However we fund our schools, local or statewide, property taxes or income taxes, we need to figure out a way to match spending to economic conditions. With approaching 90% of our spending going to compensation and benefits, this is the same thing as saying school employee comp/benefits needs to be structured to track community income much more closely, up in good times and down in bad.

I won't pretend that this conversation will be easy. But, after we get everyone - community and teachers alike - on the same page as to the economic reality of our situation, we need to have it nonetheless.

Tuesday, May 15, 2012

For Whom the Bell Tolles

Should every kid go to college?

This question is the source of much debate and angst in our country. Only two generations ago, it was rare for a young man, and almost unheard of for a young woman, to attend college and earn a degree. But that was also a time when the Industrial Revolution was in full swing. Many young men were lured away from the hard life on the farm to work as unskilled laborers in the coal mines, steel mills, and factories. It was still hard work, but better than having the family scratch out an existence on the farm.

That generation - my grandparents - were also the grownups when our country fell into the Great Depression, then were compelled to enter World War II after the attack on Pearl Harbor. It was their children who ended up on the front lines of that war.

Tom Brokaw gave those born in the early part of the 20th Century the title "Greatest Generation." I don't disagree. They came into this world at a time when a family was more likely to own a horse than a car. Their childhood was shaped by the agony of the Great Depression. As young adults, they fought and won World War II.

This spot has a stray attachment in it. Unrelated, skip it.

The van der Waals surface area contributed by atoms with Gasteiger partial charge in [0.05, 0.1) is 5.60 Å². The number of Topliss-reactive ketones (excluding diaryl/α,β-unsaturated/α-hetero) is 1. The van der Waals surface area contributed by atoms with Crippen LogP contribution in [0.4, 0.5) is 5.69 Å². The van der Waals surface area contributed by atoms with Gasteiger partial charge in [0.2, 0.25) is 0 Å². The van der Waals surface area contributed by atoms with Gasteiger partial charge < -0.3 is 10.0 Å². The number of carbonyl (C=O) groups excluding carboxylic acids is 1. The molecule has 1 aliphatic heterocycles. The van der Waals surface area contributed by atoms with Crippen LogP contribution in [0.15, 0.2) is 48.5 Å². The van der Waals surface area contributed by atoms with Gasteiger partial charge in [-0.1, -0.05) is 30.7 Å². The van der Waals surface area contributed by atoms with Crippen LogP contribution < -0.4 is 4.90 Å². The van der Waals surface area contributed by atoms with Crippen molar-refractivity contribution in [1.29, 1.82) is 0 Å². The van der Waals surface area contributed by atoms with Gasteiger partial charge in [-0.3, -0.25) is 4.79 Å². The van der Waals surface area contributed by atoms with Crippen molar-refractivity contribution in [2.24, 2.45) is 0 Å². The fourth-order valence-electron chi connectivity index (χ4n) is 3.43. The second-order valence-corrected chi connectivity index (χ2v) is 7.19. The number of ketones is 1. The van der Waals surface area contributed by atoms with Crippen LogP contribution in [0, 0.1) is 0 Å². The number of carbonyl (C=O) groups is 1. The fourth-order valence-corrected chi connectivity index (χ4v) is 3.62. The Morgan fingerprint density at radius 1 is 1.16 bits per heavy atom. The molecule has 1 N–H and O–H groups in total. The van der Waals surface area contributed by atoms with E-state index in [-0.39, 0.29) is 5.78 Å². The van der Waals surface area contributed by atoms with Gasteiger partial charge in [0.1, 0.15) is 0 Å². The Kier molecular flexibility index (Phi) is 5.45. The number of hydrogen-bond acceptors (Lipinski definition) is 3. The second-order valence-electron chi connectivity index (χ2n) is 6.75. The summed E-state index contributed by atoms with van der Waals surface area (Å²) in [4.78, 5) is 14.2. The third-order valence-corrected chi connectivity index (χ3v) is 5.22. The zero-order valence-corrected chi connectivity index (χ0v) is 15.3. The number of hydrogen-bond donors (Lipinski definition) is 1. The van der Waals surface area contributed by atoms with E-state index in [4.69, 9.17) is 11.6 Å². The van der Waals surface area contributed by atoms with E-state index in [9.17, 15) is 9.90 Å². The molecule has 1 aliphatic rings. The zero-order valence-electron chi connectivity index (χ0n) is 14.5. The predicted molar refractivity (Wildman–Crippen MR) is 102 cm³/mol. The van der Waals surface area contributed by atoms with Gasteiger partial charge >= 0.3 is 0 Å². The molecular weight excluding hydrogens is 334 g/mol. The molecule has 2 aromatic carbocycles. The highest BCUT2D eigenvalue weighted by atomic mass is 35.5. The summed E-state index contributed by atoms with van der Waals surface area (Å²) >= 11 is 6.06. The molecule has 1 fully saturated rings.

Then they went to college. One of the greatest pieces of legislation ever passed by our federal government was the G.I. Bill, which enabled millions of our veterans to earn a college degree. They became the engineers, scientists, businessmen, and all the other professionals who led our country to a level of prosperity never before seen.

Their journey was unique, and it made them tough and determined. They came back from WWII fearing little and believing they could accomplish much. And they did. Yes, they put a man on the moon, but they also built most of the infrastructure of our country and established our great industrial presence in the world. One of the spoils of their WWII victory was that most of the rest of the world's industrial capacity had been bombed into rubble, and it would take decades for our competitors to recover.

They wanted to give their kids - my generation - everything: a nice suburban life away from the squalor of the cities; good, clean, new schools; and recreation instead of chores. And they wanted us to go to college so we "wouldn't have to work with our hands" like they did. So we grew up thinking that the skilled trades led to a less-than-desirable life - a consolation prize for those not smart enough or rich enough to go to college.

A public university education seemed more affordable in my day. I think the tuition at Ohio State was about $300/quarter when I was a freshman in 1971, and the full-meal dorm fee was only $400. A four-year degree could be had for about $8,500 plus spending money.

Today tuition, room and board at Ohio State is more like $20,000 - PER YEAR.  That's a ten-fold increase!

Of course, family incomes have grown as well over those 40 years. My Dad was an electrician for one of the largest industrial corporations in this country, and his W-2 income didn't surpass $10,000/yr until about the time I came to OSU. So the cost of college was about 20% of our family income.

At today's college cost of $20,000/yr, family income would have to be about $100,000/yr to be the same percentage. According to the 2010 US Census data, the average household income for our ZIP code is about $70,000, meaning OSU costs nearly 30% of family income.

No wonder college students are piling up mountains of student loan debt. Because the public school one's kids will attend is determined by one's street address, many families have already mortgaged themselves to the hilt just to buy a house in a great school district. There's not a lot of room to pay these kinds of college costs on top of that.